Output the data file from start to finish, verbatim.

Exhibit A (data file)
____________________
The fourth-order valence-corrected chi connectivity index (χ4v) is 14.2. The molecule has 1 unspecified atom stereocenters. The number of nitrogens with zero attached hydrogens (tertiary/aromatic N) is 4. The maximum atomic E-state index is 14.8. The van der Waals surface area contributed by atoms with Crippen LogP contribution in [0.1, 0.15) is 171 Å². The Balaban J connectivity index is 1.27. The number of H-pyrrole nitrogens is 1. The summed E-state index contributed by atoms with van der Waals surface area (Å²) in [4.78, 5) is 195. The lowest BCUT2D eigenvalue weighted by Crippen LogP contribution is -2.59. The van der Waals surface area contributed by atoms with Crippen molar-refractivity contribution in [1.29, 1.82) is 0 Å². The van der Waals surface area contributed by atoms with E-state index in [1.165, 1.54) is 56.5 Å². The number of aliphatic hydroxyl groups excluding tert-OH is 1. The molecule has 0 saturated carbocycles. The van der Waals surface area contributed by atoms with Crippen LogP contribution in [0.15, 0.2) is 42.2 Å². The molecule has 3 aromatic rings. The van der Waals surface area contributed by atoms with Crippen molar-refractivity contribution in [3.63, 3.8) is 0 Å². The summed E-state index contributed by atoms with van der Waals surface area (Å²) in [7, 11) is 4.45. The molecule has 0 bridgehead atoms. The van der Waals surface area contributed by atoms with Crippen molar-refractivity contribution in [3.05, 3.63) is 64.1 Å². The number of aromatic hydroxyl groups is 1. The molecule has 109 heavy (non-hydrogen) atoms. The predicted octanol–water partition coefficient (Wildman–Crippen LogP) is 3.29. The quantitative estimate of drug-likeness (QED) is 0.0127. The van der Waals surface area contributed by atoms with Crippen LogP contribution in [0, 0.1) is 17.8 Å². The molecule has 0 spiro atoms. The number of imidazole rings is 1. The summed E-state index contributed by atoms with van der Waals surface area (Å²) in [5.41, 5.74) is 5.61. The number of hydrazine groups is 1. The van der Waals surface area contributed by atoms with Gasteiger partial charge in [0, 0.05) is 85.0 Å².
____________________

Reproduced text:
The fourth-order valence-corrected chi connectivity index (χ4v) is 14.2. The molecule has 1 unspecified atom stereocenters. The number of nitrogens with zero attached hydrogens (tertiary/aromatic N) is 4. The maximum atomic E-state index is 14.8. The van der Waals surface area contributed by atoms with Crippen LogP contribution in [0.1, 0.15) is 171 Å². The Balaban J connectivity index is 1.27. The number of H-pyrrole nitrogens is 1. The summed E-state index contributed by atoms with van der Waals surface area (Å²) in [4.78, 5) is 195. The lowest BCUT2D eigenvalue weighted by Crippen LogP contribution is -2.59. The van der Waals surface area contributed by atoms with Crippen molar-refractivity contribution in [1.29, 1.82) is 0 Å². The van der Waals surface area contributed by atoms with E-state index in [1.165, 1.54) is 56.5 Å². The number of aliphatic hydroxyl groups excluding tert-OH is 1. The molecule has 0 saturated carbocycles. The van der Waals surface area contributed by atoms with Crippen LogP contribution in [0.15, 0.2) is 42.2 Å². The molecule has 3 aromatic rings. The van der Waals surface area contributed by atoms with Crippen molar-refractivity contribution in [3.63, 3.8) is 0 Å². The summed E-state index contributed by atoms with van der Waals surface area (Å²) in [7, 11) is 4.45. The molecule has 0 bridgehead atoms. The van der Waals surface area contributed by atoms with Crippen molar-refractivity contribution in [3.05, 3.63) is 64.1 Å². The number of aromatic hydroxyl groups is 1. The molecule has 109 heavy (non-hydrogen) atoms. The predicted octanol–water partition coefficient (Wildman–Crippen LogP) is 3.29. The quantitative estimate of drug-likeness (QED) is 0.0127. The van der Waals surface area contributed by atoms with Crippen LogP contribution in [0, 0.1) is 17.8 Å². The molecule has 0 spiro atoms. The number of imidazole rings is 1. The summed E-state index contributed by atoms with van der Waals surface area (Å²) in [5.41, 5.74) is 5.61. The number of hydrazine groups is 1. The van der Waals surface area contributed by atoms with Gasteiger partial charge in [0, 0.05) is 85.0 Å².